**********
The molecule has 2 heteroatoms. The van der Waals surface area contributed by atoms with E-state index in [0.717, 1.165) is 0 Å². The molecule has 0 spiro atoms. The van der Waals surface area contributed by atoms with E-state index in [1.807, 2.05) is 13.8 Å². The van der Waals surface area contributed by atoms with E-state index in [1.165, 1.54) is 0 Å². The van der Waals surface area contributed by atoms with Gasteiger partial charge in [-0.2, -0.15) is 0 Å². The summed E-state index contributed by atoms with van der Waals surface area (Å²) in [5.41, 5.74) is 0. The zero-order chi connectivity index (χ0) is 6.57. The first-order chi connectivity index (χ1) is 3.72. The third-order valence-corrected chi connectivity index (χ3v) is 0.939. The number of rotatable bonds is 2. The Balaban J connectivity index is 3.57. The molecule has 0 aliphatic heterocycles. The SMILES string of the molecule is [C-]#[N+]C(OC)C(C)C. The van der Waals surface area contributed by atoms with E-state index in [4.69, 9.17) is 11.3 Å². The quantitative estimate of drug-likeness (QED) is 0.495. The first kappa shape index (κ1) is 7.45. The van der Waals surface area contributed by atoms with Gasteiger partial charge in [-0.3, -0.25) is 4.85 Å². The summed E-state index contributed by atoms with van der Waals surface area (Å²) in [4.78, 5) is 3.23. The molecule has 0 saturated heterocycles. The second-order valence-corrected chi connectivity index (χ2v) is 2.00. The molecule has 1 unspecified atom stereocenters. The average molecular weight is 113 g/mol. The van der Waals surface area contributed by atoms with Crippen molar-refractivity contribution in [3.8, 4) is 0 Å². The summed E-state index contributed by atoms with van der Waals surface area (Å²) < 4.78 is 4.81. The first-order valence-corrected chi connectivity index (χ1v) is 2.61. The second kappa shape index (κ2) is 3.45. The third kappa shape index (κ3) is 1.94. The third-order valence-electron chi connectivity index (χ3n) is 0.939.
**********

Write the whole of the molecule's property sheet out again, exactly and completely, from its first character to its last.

The molecule has 2 heteroatoms. The van der Waals surface area contributed by atoms with E-state index in [0.717, 1.165) is 0 Å². The molecule has 0 spiro atoms. The van der Waals surface area contributed by atoms with E-state index in [1.807, 2.05) is 13.8 Å². The van der Waals surface area contributed by atoms with E-state index in [1.165, 1.54) is 0 Å². The van der Waals surface area contributed by atoms with Gasteiger partial charge in [-0.2, -0.15) is 0 Å². The summed E-state index contributed by atoms with van der Waals surface area (Å²) in [5.41, 5.74) is 0. The zero-order chi connectivity index (χ0) is 6.57. The first-order chi connectivity index (χ1) is 3.72. The third-order valence-corrected chi connectivity index (χ3v) is 0.939. The number of rotatable bonds is 2. The Balaban J connectivity index is 3.57. The molecule has 0 aliphatic heterocycles. The SMILES string of the molecule is [C-]#[N+]C(OC)C(C)C. The van der Waals surface area contributed by atoms with E-state index in [4.69, 9.17) is 11.3 Å². The quantitative estimate of drug-likeness (QED) is 0.495. The first kappa shape index (κ1) is 7.45. The van der Waals surface area contributed by atoms with Gasteiger partial charge in [-0.3, -0.25) is 4.85 Å². The summed E-state index contributed by atoms with van der Waals surface area (Å²) in [4.78, 5) is 3.23. The molecule has 0 saturated heterocycles. The second-order valence-corrected chi connectivity index (χ2v) is 2.00. The molecule has 1 unspecified atom stereocenters. The average molecular weight is 113 g/mol. The van der Waals surface area contributed by atoms with Crippen molar-refractivity contribution in [3.8, 4) is 0 Å². The summed E-state index contributed by atoms with van der Waals surface area (Å²) < 4.78 is 4.81. The first-order valence-corrected chi connectivity index (χ1v) is 2.61. The second kappa shape index (κ2) is 3.45. The third kappa shape index (κ3) is 1.94. The third-order valence-electron chi connectivity index (χ3n) is 0.939.